The website of the popular German metropolitan newspaper "Berliner Zeitung" published an article dedicated to Uzbekistan named "45 degrees in the shade – Uzbeks give advice on how to cope with the heat".
The author of the article, Nicholas Butylin, gives useful advice to the newspaper's readers on what clothes to choose for summer trips to hot countries, in particular, a trip to Uzbekistan. Based on his experience, the journalist notes that before traveling to Uzbekistan he checked the weather forecast in the city of Samarkand and saw 39 degrees on the first day, 42 degrees on the second and on the third day - up to 44 degrees. He was warned about high temperatures even at the Embassy of Uzbekistan in Berlin.
“We arrived in the oasis city of Samarkand. Among the famous madrasahs, mosques and mausoleums located in Samarkand, early in the morning, it is already 37 degrees. Scorching heat presses on the pearl city of the ancient Silk Road. I noticed that tourists in the small streets of Samarkand always walk on the shady side to avoid the scorching sun. But the people of Uzbekistan have better ways to cope with the intense heat” – the author describes his trip to Samarkand.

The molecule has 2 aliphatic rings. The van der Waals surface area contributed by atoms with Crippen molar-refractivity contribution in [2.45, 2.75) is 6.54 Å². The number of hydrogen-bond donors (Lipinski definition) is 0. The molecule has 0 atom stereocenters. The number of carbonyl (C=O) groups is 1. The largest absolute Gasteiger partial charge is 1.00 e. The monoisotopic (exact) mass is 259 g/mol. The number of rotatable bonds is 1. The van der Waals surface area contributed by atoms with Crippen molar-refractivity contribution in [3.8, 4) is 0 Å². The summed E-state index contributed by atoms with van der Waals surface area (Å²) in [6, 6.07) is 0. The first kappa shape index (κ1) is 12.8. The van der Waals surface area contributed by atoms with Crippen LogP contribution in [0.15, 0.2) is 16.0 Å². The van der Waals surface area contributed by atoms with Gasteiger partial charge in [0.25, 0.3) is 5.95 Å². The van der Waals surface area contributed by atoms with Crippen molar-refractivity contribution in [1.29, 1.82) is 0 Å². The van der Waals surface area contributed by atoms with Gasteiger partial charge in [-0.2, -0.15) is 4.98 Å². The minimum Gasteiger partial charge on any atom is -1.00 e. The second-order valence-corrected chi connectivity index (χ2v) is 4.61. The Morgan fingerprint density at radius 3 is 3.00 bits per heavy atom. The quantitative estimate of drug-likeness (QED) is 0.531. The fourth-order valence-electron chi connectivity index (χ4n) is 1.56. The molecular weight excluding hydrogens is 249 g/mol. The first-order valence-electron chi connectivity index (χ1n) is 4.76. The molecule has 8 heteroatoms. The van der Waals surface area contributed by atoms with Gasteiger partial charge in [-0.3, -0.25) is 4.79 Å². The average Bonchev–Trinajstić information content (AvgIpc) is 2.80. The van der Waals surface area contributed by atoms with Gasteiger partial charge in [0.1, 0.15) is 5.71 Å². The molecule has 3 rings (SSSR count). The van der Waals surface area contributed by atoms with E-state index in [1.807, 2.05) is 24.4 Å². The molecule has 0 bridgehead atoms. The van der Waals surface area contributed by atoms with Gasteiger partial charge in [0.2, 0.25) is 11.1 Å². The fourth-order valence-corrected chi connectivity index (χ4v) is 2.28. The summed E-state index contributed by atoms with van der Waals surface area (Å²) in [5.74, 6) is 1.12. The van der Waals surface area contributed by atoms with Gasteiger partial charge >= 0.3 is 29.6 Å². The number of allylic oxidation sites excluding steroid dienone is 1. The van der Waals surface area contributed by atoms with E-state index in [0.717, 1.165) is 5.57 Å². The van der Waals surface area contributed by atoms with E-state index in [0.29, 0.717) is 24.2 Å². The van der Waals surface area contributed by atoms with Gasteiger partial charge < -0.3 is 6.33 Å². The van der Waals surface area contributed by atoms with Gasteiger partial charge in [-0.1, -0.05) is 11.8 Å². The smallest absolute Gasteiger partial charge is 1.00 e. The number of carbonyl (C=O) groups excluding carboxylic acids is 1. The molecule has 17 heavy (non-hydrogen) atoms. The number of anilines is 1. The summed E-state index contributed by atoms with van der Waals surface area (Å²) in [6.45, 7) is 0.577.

As the journalist notes, drinking should be the number one rule on days with the temperature above 40 degrees: “On days when the thermometer shows more than 40 degrees, the motto should be drink, drink, and drink. But not just any drink. The body absorbs alcohol worse when it is very hot: blood vessels dilate, blood pressure drops, which can lead to problems with blood circulation”.
Describing what Uzbek people drink during the heat, the journalist notes that Uzbek people drink a lot of still water or slightly warm green tea, highlighting that at least 3 liters of fluids should be consumed at high temperatures.
Defining the food bazaars of Samarkand and the restaurants in the city, the author lists the whole bunch of fragrant smells of curry, paprika, cumin, and turmeric that attract those traveling to Samarkand. The smell of Uzbek pilaf, a traditional rice dish with meat, and barbecue, and specifically Samarkand pilaf attracts guests and inhabitants of the city easily. However, regardless of the temptation of Uzbek delicacies, one should try to avoid fatty food during the summer, as noted by the author of the article. Local fruits, especially watermelons and melons are recommended by the author to consume instead of meat under high temperatures since these delicious fruits consist 95% of water.
“As everyone knows, white reflects sunlight, and black absorbs it. Therefore, on sunny days, light-colored clothing should always be preferred. In Uzbekistan, this physical fact is taken seriously. More than 90 percent of the cars driving on the roads of the country are white, most men wear white shirts, T-shirts and baseball caps, women wear white or light-colored dresses…” sums up the correspondent of the Berliner Zeitung.